SALT LAKE CITY — The beginning of every sports season brings a new wave of them.
Youngsters selling discount cards, cookie dough, wrapping paper, and candy. They beckon us to support car washes, bake sales and concession stands.
They're teenagers who need financial help to buy uniforms, attend camps and pay participation fees. Sometimes they're working to pay for a special trip, but often they're hoping just to cover the expenses of a new football, basketball or drill team season.
But big changes are coming in the way high school athletes are allowed to raise money to support athletics and activities that are affiliated with public schools. The biggest changes, however, will be in how the schools they attend can solicit money from communities, especially big donors, and how school officials manage that money.
This time last year state officials were blissfully unaware there were any financial issues regarding fundraising and donations. In fact, some districts and many state officials weren't aware that Utah high schools were raising hundreds of thousands of dollars to support extracurricular activities until one high school's troubles became every district's cautionary tale.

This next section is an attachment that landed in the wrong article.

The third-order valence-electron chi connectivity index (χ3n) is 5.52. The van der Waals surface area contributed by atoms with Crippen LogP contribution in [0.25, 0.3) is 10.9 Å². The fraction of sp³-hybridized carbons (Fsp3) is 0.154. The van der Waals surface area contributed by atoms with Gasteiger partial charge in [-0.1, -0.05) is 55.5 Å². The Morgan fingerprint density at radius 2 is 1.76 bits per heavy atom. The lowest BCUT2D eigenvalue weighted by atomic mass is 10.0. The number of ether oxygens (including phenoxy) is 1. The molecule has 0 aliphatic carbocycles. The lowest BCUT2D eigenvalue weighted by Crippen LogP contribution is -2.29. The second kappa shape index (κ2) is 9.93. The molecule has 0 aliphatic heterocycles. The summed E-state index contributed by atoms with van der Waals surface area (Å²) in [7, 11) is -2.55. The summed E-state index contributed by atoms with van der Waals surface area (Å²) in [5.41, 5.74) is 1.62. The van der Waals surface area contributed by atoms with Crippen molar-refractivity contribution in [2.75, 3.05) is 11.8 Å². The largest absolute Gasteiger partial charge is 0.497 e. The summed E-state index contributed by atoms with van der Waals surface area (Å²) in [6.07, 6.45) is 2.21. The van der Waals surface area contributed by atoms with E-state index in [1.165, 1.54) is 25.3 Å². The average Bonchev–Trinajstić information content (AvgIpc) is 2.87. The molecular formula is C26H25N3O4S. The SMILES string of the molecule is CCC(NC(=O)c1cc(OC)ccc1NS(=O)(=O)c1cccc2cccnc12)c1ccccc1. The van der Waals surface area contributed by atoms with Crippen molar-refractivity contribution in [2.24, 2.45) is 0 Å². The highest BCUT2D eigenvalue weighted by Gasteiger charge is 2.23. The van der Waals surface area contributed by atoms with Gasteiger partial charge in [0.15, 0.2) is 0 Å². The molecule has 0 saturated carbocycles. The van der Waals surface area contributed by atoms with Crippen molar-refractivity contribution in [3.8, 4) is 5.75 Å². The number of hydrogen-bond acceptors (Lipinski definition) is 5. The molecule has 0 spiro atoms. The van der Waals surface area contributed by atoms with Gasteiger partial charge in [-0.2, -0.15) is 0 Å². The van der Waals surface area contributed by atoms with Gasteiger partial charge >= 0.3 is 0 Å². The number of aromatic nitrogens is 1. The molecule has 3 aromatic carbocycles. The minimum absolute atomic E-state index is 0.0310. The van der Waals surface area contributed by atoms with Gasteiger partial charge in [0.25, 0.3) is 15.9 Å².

"I think many people would be surprised at the amounts of money, and I think they would also be surprised about how casually those funds are sometimes maintained," said Utah State Office of Education attorney Carol Lear. "Taxpayers have a right to know where their money is going, have a right to see ledgers and books that account for that, and that hasn't always been available in the past."
Questions about a multi-million dollar training facility being built on Timpview High School property prompted three different financial reviews of the high school, all of which found problems. The issues led to the dismissal of the popular and successful head football coach Louis Wong and the discipline of several other employees in the school and district, most of which remains private because of state law.
The legacy of the Timpview audits and the findings, which included revelations about how much money was being generated by fundraisers and donations, was that most districts began looking at their own policies and procedures governing these activities.
What state officials found was they are woefully lacking or unknown and unenforced in many districts. State officials immediately began offering training to district officials and high school administrators and coaches and the question they received most often was "Can you give us more clear and specific guidance on these issues?"
Answering that question has been difficult.
Some districts were aware, at least superficially, of similar issues and began plowing ahead on their own, although they consulted with the State Office of Education officials as they tried to investigate their own schools and programs. One of those was the Granite District.
District spokesman Ben Horsley said district officials immediately began looking at programs that had presented problems in the past. The issues weren't confined to sports programs and they were not confined to specific schools. What they learned very quickly is that many high school programs were making and spending a lot of money with very little supervision.